The Festival of the Reformation (Observed)
Romans 3:21-28; Matthew 12:11-15
The Great Exchange
In Lutheran theology we often talk about the “Great Exchange,” Jesus Christ taking our place, taking on the sin of the world, enduring the punishment all us sinners rightly deserved and then giving us His forgiveness, His righteousness. God on the cross and man in heaven.
But this great exchange was the second great exchange. In Romans 1 Paul discusses the first great exchange that necessitated the second:
, although [man] God, they did not glorify Him as God, nor were thankful, but became futile in their thoughts, and their foolish hearts were darkened. 22 Professing to be wise, they became fools, 23 and changed the glory of the incorruptible God into an image made like corruptible man—and birds and four-footed animals and creeping things.
24 Therefore God also gave them up to uncleanness, in the lusts of their hearts, to dishonor their bodies among themselves, 25 who exchanged the truth of God for the lie, and worshiped and served the creature rather than the Creator, who is blessed forever. Amen. (Rom 1:21-25)
Of course, this is about Adam and Eve and all their descendants exchanging the worship, the fear, love, and trust of God for the worship, fear, love, and trust of the creation, exchanging the true God for themselves as god. They exchanged the truth of God as loving and involved in His creation for the lie that God was holding out on them, hat God was denying pleasures to His creation because He wanted them to go without true happiness. And we know where this has landed us and our world. At one point the ungodliness was so overwhelming that God destroyed all the ungodliness with the Flood.
But man was no longer in the image and likeness of God. From the Fall, all children born of man and woman are in the image and likeness of sinners, sinners who, whether they know it or not, whether they like it or not, whether they acknowledge it or not, long for a return to paradise, to the worship of the Creator rather than the creation, to the intimate communion with God in Eden in the cool of the day. Adam and Eve , once they realized their sin, longed for reunification with God. So in His divine forbearance God laid out the plan: In the fullness of time a daughter of Eve would conceive by the power of the Holy Spirit one who would undo the enmity between God and man, one who would crush Satan’s head, one who would undo the curse, destroy this ruined world and usher in the new heavens and the new earth. God desired this to be what drove, what sustained His people until the Redeemer would come and execute the new Great Exchange, would come with the shout, the voice of an archangel, and the trumpet of God (1Thes 4.16). God desired His children to teach this promise diligently to their children, to talk of them when they sat in their house, when they walked by the way, when they lay down, and when they rose up, to bind them as a sign on their hand, and as frontlets between their eyes, and to write them on the doorposts of their house and on their gates (Dt 6.6-9).
But until the Last Day, our first great exchange still lingers, still affects our mind and heart, our reason and our senses. Satan still knows our weaknesses, the chinks in our armor, and tries to use them to separate us once again from God. The best way he can do this is not by appearing evil, to be obvious about his end goal. He succeeds by disguising himself as an angel of light and his false apostles and deceitful workers appear as apostles of Christ. They prowl around, not with an eternal Gospel, but the damnation of works, of self-redemption, and of working and earning your way back into heaven—which, of course, is impossible. Bur in our weakness we so often fall prey to this so called “gospel of works,” which is no Gospel at all. Satan has, in time past and even in our own day, clouded the light of Jesus and we have been blinded by the darkness to think that there is some allure in this earning of righteousness, of not needing the second, the true Great Exchange. This has been preached in churches of various denominations, times, and places. But God, in His great mercy and love for sinners, has always maintained the Gospel of Jesus Christ taking our place and freely dispensing His forgiving work of cross and grave. As long as the Word of God, which endures forever, is available, an angel will be flying in the midst of heaven with an everlasting Gospel to preach to those who dwell on the earth—to every nation, tribe, tongue, and people (Rev 14.6).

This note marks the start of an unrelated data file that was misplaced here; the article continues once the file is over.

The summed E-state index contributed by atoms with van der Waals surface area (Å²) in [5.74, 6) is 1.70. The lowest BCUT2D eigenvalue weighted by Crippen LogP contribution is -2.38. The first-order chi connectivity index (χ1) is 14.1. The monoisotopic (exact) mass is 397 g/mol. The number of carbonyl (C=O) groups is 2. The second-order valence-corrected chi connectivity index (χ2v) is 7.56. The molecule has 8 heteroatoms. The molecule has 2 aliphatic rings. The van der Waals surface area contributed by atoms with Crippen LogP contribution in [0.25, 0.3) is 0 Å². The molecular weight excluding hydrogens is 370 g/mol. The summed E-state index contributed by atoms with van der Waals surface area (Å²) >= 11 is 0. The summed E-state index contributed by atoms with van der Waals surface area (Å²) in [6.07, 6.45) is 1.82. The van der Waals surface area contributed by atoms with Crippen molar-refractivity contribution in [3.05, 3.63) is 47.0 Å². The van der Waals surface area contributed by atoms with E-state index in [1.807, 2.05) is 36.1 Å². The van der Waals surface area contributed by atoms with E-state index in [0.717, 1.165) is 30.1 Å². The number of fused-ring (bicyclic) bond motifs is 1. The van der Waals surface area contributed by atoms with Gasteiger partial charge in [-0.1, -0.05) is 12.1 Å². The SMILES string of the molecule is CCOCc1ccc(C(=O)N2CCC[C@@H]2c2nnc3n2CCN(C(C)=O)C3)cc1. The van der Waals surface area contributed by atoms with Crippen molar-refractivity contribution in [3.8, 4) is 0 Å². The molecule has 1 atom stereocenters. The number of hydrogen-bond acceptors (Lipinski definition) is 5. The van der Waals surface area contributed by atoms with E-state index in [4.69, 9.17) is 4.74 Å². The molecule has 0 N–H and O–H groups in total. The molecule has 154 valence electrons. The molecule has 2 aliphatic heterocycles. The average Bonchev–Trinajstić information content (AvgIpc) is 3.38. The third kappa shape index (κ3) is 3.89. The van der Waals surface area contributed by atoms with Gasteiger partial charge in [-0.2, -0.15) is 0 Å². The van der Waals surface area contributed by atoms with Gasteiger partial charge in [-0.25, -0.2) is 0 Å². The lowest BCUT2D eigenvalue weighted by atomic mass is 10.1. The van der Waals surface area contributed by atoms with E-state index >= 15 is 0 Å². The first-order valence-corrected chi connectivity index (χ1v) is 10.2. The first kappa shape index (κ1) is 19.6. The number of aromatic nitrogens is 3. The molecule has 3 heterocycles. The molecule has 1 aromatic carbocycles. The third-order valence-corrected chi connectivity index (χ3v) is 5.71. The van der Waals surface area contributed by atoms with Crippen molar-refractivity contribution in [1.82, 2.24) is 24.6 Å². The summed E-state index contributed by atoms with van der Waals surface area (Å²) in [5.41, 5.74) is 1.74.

Today, as we commemorate the Festival of the Reformation, we are not here to have a mere celebration of being theological descendants of Martin Luther, to have a pride festival that we’re Lutherans, somehow making us better than everyone else. To turn this into a Pharisaical,” I thank You, God, that I am not like other men” holiday is to miss the point, to forget what we prayed for in the Kyrie: the peace from above and the unity of all. Today we give thanks to God for maintaining that angel in midair with the eternal Gospel to proclaim. We give thanks to God for Luther, that one particular angel, but we give thanks, more importantly, for the angels of every time and place who have preached the Gospel of the great exchange, of our fall into sin, but Jesus Christ, Our Lord and Savior, taking our place on the cross and freely giving to us, His undeserving children, the forgiveness He won.
As we give thanks to God for His saving Gospel, for being justified by faith, apart from works of the Law, we pray that the Holy Spirit would safeguard this Gospel, keeping it free from the infection of sin and the devil, and that He would spread its saving news to the ends of the earth until the last soul is saved and Jesus returns in glory on the Last Day.
Why does the Pastor preach? Scripture explains that the role of preaching the Word of God is how saving faith is created: “How then will they call on Him in whom they have not believed? And how are they to believe in Him of whom they have never heard? And how are they to hear without someone preaching? And how are they to preach unless they are sent? As it is written, ‘How beautiful are the feet of those who preach the good news!’ … So faith comes from hearing, and hearing through the Word of Christ” (Romans 10:14-17). The Augsburg Confession, seeing this connection between the Preaching Office and saving faith, summarizes Scripture on the Office of the Holy Ministry in this way: “To obtain [saving, justifying] faith, God instituted the Office of Preaching, giving the Gospel and the Sacraments. Through these, as through means, He gives the Holy Spirit who produces faith, where and when He wills, in those who hear the Gospel. It teaches that we have a gracious God, not through our merit but through Christ’s merit, when we so believe” (AC V 1-3). The whole reason the Pastor preaches is so saving faith can be created, so we know that “we have a gracious God” who loves us and has saved us from our sin by the death and resurrection of Jesus Christ.